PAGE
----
Polygenic traits are when traits are affected by more than 1 gene. ◦ Eye color, hair color & skin color are examples of polygenic traits. Multiple alleles are when there are more than 2 alleles per trait. ◦ Again human blood types are examples.
Pleiotropy is when 1 gene affects more than 1 trait. An example of this is sickle cell anemia or sickle cell disease. This affects the shape of red blood cells (RBCs). RBCs are normally round. ◦ In sickle cell anemia, they are crescent-moon shaped (sickle shaped). ◦ This blocks normal blood flow through blood vessels causing circulatory system damage, weakness, anemia, brain damage & other organ damage.
Chromosomal Theory of Inheritance Specific genes are located on specific chromosomes, or have loci
Genetic Linkage Genetic linkage (or linked genes) genes that are located on the same chromosome. ◦ Generally, these genes will be inherited together. The closer these genes are on a chromosome, the higher the chances are that they will be inherited together. Thomas Morgan worked with fruit flies (Drosophila melanogaster) and discovered linked genes.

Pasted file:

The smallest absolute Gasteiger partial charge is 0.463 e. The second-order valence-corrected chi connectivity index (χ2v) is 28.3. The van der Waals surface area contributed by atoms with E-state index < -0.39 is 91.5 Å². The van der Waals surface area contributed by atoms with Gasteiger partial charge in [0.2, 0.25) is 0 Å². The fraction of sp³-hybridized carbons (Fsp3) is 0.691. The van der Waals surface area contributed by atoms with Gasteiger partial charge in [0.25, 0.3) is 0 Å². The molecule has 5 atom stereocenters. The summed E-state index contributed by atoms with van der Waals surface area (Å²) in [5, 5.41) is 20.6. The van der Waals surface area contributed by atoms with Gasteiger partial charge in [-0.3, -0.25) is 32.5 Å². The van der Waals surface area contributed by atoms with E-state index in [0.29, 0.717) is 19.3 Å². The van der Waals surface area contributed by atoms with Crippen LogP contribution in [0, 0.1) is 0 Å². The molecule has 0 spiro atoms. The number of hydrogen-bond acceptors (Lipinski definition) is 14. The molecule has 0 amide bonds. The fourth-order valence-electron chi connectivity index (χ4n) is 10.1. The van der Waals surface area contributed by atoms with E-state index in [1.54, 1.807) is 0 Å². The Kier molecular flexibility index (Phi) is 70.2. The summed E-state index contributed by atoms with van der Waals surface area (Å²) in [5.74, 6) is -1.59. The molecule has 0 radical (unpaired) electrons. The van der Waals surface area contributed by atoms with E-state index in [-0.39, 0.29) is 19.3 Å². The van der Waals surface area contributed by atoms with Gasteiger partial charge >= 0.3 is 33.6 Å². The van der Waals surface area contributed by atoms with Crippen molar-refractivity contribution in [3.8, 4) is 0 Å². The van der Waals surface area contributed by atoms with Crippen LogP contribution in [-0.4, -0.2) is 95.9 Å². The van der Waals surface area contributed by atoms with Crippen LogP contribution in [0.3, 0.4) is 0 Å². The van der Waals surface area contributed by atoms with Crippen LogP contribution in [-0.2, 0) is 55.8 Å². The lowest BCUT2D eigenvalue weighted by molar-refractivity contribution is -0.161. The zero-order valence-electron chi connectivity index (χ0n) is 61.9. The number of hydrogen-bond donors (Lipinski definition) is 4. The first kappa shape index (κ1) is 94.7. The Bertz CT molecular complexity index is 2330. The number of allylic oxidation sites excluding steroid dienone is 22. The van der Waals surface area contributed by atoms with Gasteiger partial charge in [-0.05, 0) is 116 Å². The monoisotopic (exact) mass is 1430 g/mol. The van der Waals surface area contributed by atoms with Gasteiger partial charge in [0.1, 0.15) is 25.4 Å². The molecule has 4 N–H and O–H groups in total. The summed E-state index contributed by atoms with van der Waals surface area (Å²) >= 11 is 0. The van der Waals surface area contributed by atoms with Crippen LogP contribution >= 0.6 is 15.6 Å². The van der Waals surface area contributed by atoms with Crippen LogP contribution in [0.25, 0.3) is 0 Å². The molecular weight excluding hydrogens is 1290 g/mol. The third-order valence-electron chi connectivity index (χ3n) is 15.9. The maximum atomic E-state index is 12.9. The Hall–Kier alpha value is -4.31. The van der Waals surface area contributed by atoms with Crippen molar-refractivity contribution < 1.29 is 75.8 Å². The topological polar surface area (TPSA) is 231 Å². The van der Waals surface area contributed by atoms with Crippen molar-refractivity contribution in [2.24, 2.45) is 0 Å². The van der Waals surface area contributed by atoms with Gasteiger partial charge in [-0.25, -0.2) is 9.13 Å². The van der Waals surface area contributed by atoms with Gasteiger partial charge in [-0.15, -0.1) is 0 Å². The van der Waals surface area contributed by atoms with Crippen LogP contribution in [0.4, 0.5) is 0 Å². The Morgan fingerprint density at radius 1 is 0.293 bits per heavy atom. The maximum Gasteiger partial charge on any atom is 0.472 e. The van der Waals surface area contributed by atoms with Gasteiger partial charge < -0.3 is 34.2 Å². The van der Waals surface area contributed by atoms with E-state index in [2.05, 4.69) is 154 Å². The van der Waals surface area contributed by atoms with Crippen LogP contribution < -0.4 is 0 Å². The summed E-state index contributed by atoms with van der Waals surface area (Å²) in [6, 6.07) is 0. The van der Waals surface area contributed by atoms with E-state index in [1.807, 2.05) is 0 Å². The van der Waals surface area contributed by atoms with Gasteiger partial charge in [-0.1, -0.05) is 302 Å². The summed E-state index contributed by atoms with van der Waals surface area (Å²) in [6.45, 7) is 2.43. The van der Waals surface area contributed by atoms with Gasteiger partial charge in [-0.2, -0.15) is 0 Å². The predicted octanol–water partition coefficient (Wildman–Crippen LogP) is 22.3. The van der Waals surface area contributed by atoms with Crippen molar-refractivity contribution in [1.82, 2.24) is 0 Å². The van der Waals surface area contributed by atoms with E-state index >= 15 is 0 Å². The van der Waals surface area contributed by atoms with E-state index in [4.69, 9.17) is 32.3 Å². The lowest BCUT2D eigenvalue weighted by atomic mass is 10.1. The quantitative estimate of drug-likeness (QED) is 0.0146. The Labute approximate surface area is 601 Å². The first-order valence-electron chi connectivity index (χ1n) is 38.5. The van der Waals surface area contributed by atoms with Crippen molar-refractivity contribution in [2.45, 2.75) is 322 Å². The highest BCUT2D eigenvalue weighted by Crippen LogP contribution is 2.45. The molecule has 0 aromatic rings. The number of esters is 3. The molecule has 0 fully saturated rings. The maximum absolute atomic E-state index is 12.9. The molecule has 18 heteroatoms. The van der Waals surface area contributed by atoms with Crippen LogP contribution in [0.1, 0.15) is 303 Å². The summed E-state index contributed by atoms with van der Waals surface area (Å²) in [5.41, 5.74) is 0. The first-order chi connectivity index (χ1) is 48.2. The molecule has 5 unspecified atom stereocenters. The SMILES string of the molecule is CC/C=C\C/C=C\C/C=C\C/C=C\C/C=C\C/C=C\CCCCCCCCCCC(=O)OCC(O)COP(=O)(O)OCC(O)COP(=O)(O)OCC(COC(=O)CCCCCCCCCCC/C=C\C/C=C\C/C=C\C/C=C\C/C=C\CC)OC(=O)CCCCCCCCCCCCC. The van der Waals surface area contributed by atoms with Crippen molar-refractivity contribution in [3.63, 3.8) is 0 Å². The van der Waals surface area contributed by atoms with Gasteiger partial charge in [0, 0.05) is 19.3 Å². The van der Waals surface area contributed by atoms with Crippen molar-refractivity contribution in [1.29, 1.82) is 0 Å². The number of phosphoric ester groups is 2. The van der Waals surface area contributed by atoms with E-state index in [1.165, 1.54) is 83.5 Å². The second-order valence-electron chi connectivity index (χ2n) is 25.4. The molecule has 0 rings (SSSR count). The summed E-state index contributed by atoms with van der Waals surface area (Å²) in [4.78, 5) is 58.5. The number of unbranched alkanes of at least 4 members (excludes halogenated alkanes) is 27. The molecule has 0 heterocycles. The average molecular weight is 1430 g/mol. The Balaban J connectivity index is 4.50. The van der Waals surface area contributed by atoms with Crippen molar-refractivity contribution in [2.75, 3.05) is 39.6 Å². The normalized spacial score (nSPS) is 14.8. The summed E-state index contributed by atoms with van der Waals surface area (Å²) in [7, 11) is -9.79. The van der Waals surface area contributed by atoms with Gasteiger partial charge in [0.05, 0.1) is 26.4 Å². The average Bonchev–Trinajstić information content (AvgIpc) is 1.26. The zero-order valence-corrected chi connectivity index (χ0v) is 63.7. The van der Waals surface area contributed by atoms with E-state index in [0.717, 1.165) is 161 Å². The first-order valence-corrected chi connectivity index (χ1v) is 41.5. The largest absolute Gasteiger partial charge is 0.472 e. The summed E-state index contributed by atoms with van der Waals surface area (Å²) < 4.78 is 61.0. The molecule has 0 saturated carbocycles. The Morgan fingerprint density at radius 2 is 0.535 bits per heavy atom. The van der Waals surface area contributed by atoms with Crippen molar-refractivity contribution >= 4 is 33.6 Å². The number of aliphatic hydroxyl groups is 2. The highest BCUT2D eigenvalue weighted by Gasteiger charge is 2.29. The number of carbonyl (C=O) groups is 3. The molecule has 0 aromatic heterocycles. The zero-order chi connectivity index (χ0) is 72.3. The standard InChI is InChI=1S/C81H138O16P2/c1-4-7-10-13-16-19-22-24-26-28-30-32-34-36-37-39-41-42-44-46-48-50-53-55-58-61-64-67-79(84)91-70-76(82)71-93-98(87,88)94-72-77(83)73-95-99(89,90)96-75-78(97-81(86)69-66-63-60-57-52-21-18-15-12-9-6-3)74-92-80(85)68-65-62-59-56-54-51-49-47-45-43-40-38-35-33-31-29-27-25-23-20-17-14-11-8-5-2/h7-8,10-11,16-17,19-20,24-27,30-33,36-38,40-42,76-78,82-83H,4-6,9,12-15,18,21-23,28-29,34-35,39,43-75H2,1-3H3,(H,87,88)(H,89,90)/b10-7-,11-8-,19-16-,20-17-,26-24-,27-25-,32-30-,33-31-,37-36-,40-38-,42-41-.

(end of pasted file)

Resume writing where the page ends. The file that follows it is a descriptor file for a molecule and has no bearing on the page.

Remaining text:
Sex-Linked Traits Sex chromosomes determine the sex of the organism. In humans, XX is female; XY is male. Autosomes are non-sex chromosomes. Sex-linked traits are genes that are located on the X or Y chromosomes. There are more genes on the X than the Y.
Sex-linked Traits in Humans: Colorblindness is recessive and found on the X chromosome. ◦ This is when someone cannot see red or green. ◦ More males suffer from this than females. Hemophilia is recessive and X- linked also. ◦ This causes excessive bleeding and no normal blood clotting. ◦ More males suffer from this than females.
FYI: Environmental Effects: External & internal environmental conditions can affect genetic expression. Some examples: Environmental temperature affects the Himalayan rabbit’s fur coat & the western white butterfly’s wing coloration for flight. Soil acidity affects the color of hydrangeas (acidic=blue; neutral=pink) Japanese Goby fish changes sex in response to social environment
Nature vs Nuture: Study of identical twins that were separated at birth & brought up differently revealed that there are genetic links between individuals. The results of the studies revealed that these twins had similar likes, dislikes, opinions, etc.